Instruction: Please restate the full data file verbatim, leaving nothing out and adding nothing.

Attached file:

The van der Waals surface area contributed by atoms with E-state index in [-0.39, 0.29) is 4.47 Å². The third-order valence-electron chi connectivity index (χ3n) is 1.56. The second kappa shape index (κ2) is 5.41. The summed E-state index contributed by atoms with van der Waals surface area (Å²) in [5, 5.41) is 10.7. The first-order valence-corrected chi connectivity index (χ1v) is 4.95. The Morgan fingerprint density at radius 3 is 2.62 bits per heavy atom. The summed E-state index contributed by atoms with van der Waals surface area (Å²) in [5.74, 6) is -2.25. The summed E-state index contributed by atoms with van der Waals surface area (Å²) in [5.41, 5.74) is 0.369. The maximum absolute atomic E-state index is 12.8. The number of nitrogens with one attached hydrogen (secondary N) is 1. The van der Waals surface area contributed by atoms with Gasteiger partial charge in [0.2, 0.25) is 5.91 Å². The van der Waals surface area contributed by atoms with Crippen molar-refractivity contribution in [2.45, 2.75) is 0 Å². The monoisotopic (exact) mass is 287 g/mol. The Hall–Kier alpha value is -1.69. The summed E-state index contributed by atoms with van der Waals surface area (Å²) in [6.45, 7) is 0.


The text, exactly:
The van der Waals surface area contributed by atoms with E-state index in [-0.39, 0.29) is 4.47 Å². The third-order valence-electron chi connectivity index (χ3n) is 1.56. The second kappa shape index (κ2) is 5.41. The summed E-state index contributed by atoms with van der Waals surface area (Å²) in [5, 5.41) is 10.7. The first-order valence-corrected chi connectivity index (χ1v) is 4.95. The Morgan fingerprint density at radius 3 is 2.62 bits per heavy atom. The summed E-state index contributed by atoms with van der Waals surface area (Å²) in [5.74, 6) is -2.25. The summed E-state index contributed by atoms with van der Waals surface area (Å²) in [5.41, 5.74) is 0.369. The maximum absolute atomic E-state index is 12.8. The number of nitrogens with one attached hydrogen (secondary N) is 1. The van der Waals surface area contributed by atoms with Gasteiger partial charge in [0.2, 0.25) is 5.91 Å². The van der Waals surface area contributed by atoms with Crippen molar-refractivity contribution in [2.45, 2.75) is 0 Å². The monoisotopic (exact) mass is 287 g/mol. The Hall–Kier alpha value is -1.69. The summed E-state index contributed by atoms with van der Waals surface area (Å²) in [6.45, 7) is 0.